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Africa

Fresh clashes rock Mogadishu, forcing residents to flee

Text by NEWS WIRES

Latest update : 2009-06-02

Fierce fighting broke out in a previously quiet part of the Somali capital forcing hundreds to flee. Earlier clashes between Islamic insurgents and government forces in Mogadishu killed at least 38, a local rights group said on Monday.

AFP - Heavy fighting broke out Tuesday in a densely packed slum area of the Somali capital, sending thousands of residents fleeing while a leading aid agency warned of a humanitarian catastrophe.

Officials and residents said clashes erupted in Dharkinley in southwest Mogadishu around 10:00 am (0700 GMT) when Somali loyalist forces attacked checkpoints manned by hardline Islamists.

Terrified residents in the district, largely spared the fighting in recent years, packed whatever they could strap to their backs or load on carts and started flooding out of Dharkinley.

Many headed southwards in the direction of Afgooye, where relief agency Oxfam warned that conditions were not fit for human habitation.

"This morning heavy clashes erupted near Abagedo area, everybody is fleeing for their lives because they (the fighters) are using heavy machineguns and mortar shells," one resident, Mohamed Ibrahim, said.

Colonel Mohamed Hashi, a senior Somali police officer, said the fighting was heaviest in the morning.

"Many people are fleeing the battle zones to avoid the crossfire," Hashi added.

In a report on Tuesday, Oxfam warned that the humanitarian crisis in the war-riven country was reaching catastrophic levels.

"The recent fighting has made the humanitarian crisis in Somalia even worse," said Oxfam's Hassan Noor. "Tens of thousands are on the move, hundreds of thousands are displaced and more than three million are in dire need of aid," he added.

Oxfam says some 70,000 people have been displaced in the weeks of fighting between hardline Islamic radicals and the forces of the shaky Somali government since May 7.

"War, drought and malnutrition are thrusting Somalia towards even greater catastrophe," said Noor, who had just returned from Afgooye a few kilometres (miles) south of the capital.

Dharkinley has been one of the rare calm districts of Mogadishu in recent years during Somalia's successive cycles of violence. Until now, the area has sheltered many displaced from the hotbeds.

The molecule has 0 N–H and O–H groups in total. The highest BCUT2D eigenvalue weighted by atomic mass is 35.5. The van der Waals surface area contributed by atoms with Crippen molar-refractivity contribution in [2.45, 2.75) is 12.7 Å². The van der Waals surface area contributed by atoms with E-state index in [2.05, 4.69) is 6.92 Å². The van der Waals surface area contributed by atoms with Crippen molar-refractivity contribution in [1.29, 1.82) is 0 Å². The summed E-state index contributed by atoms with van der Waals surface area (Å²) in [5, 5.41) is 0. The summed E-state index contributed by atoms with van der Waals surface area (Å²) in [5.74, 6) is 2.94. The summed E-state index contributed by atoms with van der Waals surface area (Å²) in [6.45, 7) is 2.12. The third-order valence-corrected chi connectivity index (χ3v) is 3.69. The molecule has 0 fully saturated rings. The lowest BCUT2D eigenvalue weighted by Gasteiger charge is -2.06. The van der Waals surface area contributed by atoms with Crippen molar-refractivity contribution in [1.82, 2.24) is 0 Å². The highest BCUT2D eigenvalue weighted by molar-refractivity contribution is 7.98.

"This district has been calm in the past years and hosted many people who also fled other neighborhoods, but now the time has come for us to flee too," another resident, Abdi Nure, told AFP.

The interim Somali government launched a counter-offensive on May 22 to try regain control of swathes of the capital captured earlier by the rebels.

"Our forces are gaining ground in the battle," police officer Hashi said.

On Monday, government forces overran a strategic police station controlled by insurgents following fierce fighting in the north of the city on the Indian Ocean coast.

But on Tuesday, the rebels claimed to have seized back Yaqshid police station.

"Our holy warriors took control of the police station and nearby areas, we are still pushing them back," Sheikh Hasan Mahdi, spokesman of the radical Hizb Al-Islamiya, said.

But residents said it was not clear who was in charge of the police station on Tuesday.

Mogadishu has been engulfed since May 7 by fierce fighting between the two sides, killing more than 200 people.

The rebel onslaught is led by the Shebab, an extremist faction accused of links to Al-Qaeda; and Hezb al-Islam, a more political radical group loyal to opposition leader Sheikh Hassan Dahir Aweys.

They want to topple President Sharif Sheikh Ahmed, a moderate Islamist who came to power in January under a UN-backed deal.

The insurgents confirm receiving support from foreign fighters.

Sharif accuses Eritrea of backing the insurgency and the African Union (AU) wants the United Nations to apply sanctions against Asmara.

A 4,300-strong AU peacekeeping force deployed in parts of Mogadishu over the past two years is struggling to contain the violence.

A lawless country of around 10 million, Somalia has had no effective central authority since former president Mohamed Siad Barre was ousted in 1991, setting off a bloody cycle of clashes.

Date created : 2009-06-02

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